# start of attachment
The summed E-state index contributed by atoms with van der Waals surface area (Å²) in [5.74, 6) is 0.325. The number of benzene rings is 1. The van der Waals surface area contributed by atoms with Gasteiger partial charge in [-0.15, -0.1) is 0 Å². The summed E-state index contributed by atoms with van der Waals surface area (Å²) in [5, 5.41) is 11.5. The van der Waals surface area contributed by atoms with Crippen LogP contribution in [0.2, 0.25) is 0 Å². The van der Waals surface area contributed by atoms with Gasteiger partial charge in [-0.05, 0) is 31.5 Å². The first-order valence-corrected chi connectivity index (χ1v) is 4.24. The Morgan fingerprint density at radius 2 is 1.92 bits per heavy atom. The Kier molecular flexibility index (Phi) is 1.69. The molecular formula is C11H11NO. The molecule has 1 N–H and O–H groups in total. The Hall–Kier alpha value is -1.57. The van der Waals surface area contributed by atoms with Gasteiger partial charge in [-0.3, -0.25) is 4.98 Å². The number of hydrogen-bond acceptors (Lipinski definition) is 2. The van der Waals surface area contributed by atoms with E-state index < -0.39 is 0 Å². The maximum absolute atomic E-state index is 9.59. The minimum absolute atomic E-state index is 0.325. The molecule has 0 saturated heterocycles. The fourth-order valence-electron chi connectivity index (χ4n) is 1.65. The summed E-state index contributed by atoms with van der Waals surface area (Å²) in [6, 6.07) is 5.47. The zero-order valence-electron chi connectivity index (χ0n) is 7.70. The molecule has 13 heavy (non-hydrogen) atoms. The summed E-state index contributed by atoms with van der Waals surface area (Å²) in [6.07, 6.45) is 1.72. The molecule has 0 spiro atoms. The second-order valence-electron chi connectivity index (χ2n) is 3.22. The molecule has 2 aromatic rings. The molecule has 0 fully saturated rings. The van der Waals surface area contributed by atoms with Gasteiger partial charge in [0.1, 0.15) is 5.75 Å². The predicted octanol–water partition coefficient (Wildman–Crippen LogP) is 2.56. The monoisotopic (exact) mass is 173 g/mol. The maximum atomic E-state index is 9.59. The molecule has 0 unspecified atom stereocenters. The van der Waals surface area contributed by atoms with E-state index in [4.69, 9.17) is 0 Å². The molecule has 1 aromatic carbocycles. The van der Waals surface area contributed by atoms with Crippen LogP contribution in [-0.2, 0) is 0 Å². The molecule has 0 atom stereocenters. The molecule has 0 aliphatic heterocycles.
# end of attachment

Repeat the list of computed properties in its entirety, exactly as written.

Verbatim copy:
The summed E-state index contributed by atoms with van der Waals surface area (Å²) in [5.74, 6) is 0.325. The number of benzene rings is 1. The van der Waals surface area contributed by atoms with Gasteiger partial charge in [-0.15, -0.1) is 0 Å². The summed E-state index contributed by atoms with van der Waals surface area (Å²) in [5, 5.41) is 11.5. The van der Waals surface area contributed by atoms with Crippen LogP contribution in [0.2, 0.25) is 0 Å². The van der Waals surface area contributed by atoms with Gasteiger partial charge in [-0.05, 0) is 31.5 Å². The first-order valence-corrected chi connectivity index (χ1v) is 4.24. The Morgan fingerprint density at radius 2 is 1.92 bits per heavy atom. The Kier molecular flexibility index (Phi) is 1.69. The molecular formula is C11H11NO. The molecule has 1 N–H and O–H groups in total. The Hall–Kier alpha value is -1.57. The van der Waals surface area contributed by atoms with Gasteiger partial charge in [-0.3, -0.25) is 4.98 Å². The number of hydrogen-bond acceptors (Lipinski definition) is 2. The van der Waals surface area contributed by atoms with E-state index < -0.39 is 0 Å². The maximum absolute atomic E-state index is 9.59. The minimum absolute atomic E-state index is 0.325. The molecule has 0 saturated heterocycles. The fourth-order valence-electron chi connectivity index (χ4n) is 1.65. The summed E-state index contributed by atoms with van der Waals surface area (Å²) in [6, 6.07) is 5.47. The zero-order valence-electron chi connectivity index (χ0n) is 7.70. The molecule has 13 heavy (non-hydrogen) atoms. The summed E-state index contributed by atoms with van der Waals surface area (Å²) in [6.07, 6.45) is 1.72. The molecule has 0 spiro atoms. The second-order valence-electron chi connectivity index (χ2n) is 3.22. The molecule has 2 aromatic rings. The molecule has 0 fully saturated rings. The van der Waals surface area contributed by atoms with Gasteiger partial charge in [0.1, 0.15) is 5.75 Å². The predicted octanol–water partition coefficient (Wildman–Crippen LogP) is 2.56. The monoisotopic (exact) mass is 173 g/mol. The maximum atomic E-state index is 9.59. The molecule has 0 unspecified atom stereocenters. The van der Waals surface area contributed by atoms with E-state index in [4.69, 9.17) is 0 Å². The molecule has 1 aromatic carbocycles. The van der Waals surface area contributed by atoms with Crippen LogP contribution in [-0.2, 0) is 0 Å². The molecule has 0 atom stereocenters. The molecule has 0 aliphatic heterocycles.